Angelus Lupus

Sr Member
... In his mind I am sure he thought, I just made the Enterprise better than the guys who designed and built it...
Made it 'better' than Matt Jeffries original work? Not possible.
Seriously need to get Doug Drexler, Greg Jein and the guys who worked on the model for DS9's Trials and Tribble-ations involved in the restoration
 

John Cooley

Well-Known Member
Doug's all in (though he's up to his eyeballs in Blood and Chrome right now). And we're currently waiting to hear back from Greg as he was actually all of our first pick to head the physical restoration team with Steve as either his lieutenant or co-consul (that's up to the two of them). Greg's nine day wonder is something that we all remembered and Doug was adamant the Greg was key to our effort.
 

Destructor1701

New Member
I wholeheartedly approve this effort. Miarecki's repaint is pretty galling to look at. I didn't know about the jokes. Could someone describe them?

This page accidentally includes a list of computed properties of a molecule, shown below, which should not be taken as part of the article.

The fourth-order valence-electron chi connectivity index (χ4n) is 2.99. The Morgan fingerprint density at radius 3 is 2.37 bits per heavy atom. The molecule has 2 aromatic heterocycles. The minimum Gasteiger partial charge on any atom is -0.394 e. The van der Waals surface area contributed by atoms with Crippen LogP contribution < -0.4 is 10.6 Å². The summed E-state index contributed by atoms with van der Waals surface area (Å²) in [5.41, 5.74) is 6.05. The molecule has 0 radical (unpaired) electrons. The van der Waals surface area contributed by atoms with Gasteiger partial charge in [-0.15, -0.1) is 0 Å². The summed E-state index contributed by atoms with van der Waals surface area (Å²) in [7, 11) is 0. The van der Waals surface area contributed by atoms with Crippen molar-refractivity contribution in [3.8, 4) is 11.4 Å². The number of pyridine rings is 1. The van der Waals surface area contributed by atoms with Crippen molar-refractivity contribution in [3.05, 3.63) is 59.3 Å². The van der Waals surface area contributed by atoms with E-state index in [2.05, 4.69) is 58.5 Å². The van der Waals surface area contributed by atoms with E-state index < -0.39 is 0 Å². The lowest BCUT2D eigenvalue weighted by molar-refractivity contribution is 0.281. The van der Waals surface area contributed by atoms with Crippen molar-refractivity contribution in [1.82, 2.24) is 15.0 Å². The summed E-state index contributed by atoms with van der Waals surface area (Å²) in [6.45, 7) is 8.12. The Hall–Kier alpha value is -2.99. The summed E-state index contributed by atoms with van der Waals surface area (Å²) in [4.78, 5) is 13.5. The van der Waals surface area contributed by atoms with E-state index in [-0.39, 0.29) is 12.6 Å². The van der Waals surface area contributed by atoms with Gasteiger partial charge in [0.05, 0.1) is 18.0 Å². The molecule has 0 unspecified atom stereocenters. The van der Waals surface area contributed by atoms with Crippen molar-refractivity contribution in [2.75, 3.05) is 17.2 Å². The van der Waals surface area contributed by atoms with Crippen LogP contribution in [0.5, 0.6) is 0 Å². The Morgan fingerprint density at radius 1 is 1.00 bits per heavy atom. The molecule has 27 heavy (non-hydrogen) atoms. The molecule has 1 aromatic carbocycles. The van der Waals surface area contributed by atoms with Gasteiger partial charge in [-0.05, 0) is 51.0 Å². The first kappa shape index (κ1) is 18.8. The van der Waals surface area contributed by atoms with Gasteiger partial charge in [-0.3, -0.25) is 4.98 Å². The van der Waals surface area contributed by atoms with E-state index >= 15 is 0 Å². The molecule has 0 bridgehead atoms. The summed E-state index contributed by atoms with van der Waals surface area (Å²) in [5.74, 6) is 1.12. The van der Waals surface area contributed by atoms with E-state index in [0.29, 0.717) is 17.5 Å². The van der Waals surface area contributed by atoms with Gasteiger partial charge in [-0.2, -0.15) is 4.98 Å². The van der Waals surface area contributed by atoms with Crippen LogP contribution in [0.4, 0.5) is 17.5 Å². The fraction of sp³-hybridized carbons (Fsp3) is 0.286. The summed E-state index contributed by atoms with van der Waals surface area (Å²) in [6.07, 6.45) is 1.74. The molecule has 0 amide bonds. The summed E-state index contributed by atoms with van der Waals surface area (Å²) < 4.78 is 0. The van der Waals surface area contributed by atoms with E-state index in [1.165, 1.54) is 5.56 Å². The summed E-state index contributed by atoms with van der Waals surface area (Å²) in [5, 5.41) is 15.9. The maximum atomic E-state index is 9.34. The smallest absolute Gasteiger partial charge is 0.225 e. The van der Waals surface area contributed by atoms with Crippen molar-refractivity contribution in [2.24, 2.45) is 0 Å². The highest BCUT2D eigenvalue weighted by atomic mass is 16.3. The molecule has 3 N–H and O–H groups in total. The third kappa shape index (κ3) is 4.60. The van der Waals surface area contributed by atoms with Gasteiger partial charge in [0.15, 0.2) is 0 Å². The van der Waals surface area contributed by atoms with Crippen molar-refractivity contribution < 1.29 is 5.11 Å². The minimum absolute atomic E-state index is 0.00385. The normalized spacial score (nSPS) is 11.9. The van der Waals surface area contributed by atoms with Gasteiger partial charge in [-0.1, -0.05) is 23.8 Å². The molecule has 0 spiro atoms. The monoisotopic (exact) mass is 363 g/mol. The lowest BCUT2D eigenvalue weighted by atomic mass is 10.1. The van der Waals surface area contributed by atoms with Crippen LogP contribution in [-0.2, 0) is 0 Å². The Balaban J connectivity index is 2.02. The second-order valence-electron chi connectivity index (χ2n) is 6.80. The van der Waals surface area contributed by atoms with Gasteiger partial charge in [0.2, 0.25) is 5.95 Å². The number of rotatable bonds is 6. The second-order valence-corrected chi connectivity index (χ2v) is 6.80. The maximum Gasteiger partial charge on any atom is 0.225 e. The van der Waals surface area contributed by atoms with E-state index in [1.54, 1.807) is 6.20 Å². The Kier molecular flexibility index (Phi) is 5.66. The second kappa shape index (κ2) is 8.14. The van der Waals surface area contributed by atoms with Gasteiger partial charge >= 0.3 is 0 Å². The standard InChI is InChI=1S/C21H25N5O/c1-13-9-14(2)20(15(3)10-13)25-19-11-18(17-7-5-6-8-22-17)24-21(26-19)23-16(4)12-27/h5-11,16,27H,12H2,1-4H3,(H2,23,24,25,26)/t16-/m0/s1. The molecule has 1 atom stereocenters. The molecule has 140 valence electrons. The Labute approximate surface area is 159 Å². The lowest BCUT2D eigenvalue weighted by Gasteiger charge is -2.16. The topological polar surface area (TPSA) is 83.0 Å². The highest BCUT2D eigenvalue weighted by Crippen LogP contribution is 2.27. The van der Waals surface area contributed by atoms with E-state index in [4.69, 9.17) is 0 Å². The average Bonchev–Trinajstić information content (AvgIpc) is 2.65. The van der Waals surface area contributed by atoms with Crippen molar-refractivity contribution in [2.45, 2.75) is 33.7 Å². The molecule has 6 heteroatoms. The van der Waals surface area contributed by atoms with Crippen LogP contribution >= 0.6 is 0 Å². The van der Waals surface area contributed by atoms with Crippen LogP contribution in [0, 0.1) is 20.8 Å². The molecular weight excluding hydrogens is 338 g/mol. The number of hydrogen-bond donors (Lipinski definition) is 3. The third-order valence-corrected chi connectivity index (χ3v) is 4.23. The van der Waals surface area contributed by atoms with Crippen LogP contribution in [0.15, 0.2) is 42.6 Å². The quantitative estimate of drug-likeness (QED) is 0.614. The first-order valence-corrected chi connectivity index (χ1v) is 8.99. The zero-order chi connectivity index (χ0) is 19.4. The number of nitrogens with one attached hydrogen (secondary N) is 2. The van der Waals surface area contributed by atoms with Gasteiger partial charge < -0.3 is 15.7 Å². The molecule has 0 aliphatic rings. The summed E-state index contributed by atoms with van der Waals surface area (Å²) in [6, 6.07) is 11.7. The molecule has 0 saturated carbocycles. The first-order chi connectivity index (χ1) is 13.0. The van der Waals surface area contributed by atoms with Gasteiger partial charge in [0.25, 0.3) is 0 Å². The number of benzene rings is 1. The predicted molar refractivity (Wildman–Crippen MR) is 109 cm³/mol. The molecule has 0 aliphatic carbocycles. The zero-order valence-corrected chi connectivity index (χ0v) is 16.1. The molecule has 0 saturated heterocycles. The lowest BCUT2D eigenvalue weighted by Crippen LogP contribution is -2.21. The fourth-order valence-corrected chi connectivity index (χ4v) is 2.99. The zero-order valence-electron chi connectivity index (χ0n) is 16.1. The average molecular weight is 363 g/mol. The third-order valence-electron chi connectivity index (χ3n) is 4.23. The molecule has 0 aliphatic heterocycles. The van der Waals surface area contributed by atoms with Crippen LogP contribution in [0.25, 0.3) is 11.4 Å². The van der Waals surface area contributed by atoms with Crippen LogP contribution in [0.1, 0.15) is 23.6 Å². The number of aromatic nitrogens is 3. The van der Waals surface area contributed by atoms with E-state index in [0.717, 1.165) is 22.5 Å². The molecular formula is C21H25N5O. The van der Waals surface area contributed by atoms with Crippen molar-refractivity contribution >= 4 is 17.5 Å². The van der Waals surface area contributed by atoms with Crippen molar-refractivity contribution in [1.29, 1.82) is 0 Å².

So, now that the team is assembling, has the NASM responded? Are there any rumblings of support from within the Smithsonian?
 

Jedi Dade

Sr Member
while I certaily can see the woodwork of the original needing soem help I can see a restoration being successful. However as Steve did with his 1/2 scale model a support harness needs to be included. I'm thinking thick acrylic supports so you can see the mode even as its being supported.

Just a thought.

Jedi Dade
 

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Eric Ardros

Sr Member
Hawt damn! :love

I too support this effort 110%. Steve is definitely the right man to have involved in this project, given his awe-inspiring half-scale studio Enterprise he just finished up.

It'd be great to have the desired "dream team" work together on getting the original grand ol' lady restored to her proper glory. Can't believe Ed went ahead and altered some of the surface details.